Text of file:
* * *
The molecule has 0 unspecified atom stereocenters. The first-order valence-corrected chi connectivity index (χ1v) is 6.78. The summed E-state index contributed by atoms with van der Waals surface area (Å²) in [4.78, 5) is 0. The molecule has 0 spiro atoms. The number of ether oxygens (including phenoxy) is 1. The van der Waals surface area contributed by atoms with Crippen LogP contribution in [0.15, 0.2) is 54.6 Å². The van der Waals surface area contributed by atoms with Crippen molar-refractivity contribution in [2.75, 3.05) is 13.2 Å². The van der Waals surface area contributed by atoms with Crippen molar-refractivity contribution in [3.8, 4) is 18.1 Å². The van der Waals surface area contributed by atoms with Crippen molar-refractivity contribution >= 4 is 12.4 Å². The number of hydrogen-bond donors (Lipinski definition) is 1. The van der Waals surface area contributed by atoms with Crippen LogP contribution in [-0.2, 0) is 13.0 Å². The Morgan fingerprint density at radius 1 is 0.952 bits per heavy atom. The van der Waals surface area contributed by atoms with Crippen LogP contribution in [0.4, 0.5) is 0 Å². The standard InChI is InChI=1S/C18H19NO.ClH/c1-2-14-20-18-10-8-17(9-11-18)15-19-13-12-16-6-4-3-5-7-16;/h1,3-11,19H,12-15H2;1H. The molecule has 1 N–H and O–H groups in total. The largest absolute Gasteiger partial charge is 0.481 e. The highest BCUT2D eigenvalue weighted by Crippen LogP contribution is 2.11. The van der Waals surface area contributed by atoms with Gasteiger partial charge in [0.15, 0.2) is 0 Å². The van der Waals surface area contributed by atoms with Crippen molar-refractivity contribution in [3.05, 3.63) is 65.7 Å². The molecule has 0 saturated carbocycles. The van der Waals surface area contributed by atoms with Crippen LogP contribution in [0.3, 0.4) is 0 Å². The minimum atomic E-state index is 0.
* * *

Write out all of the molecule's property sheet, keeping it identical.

The molecule has 0 unspecified atom stereocenters. The first-order valence-corrected chi connectivity index (χ1v) is 6.78. The summed E-state index contributed by atoms with van der Waals surface area (Å²) in [4.78, 5) is 0. The molecule has 0 spiro atoms. The number of ether oxygens (including phenoxy) is 1. The van der Waals surface area contributed by atoms with Crippen LogP contribution in [0.15, 0.2) is 54.6 Å². The van der Waals surface area contributed by atoms with Crippen molar-refractivity contribution in [2.75, 3.05) is 13.2 Å². The van der Waals surface area contributed by atoms with Crippen molar-refractivity contribution in [3.8, 4) is 18.1 Å². The van der Waals surface area contributed by atoms with Crippen molar-refractivity contribution >= 4 is 12.4 Å². The number of hydrogen-bond donors (Lipinski definition) is 1. The van der Waals surface area contributed by atoms with Crippen LogP contribution in [-0.2, 0) is 13.0 Å². The Morgan fingerprint density at radius 1 is 0.952 bits per heavy atom. The van der Waals surface area contributed by atoms with Crippen LogP contribution in [0.4, 0.5) is 0 Å². The standard InChI is InChI=1S/C18H19NO.ClH/c1-2-14-20-18-10-8-17(9-11-18)15-19-13-12-16-6-4-3-5-7-16;/h1,3-11,19H,12-15H2;1H. The molecule has 1 N–H and O–H groups in total. The largest absolute Gasteiger partial charge is 0.481 e. The highest BCUT2D eigenvalue weighted by Crippen LogP contribution is 2.11. The van der Waals surface area contributed by atoms with Gasteiger partial charge in [0.15, 0.2) is 0 Å². The van der Waals surface area contributed by atoms with Crippen molar-refractivity contribution in [3.05, 3.63) is 65.7 Å². The molecule has 0 saturated carbocycles. The van der Waals surface area contributed by atoms with Crippen LogP contribution in [0.3, 0.4) is 0 Å². The minimum atomic E-state index is 0.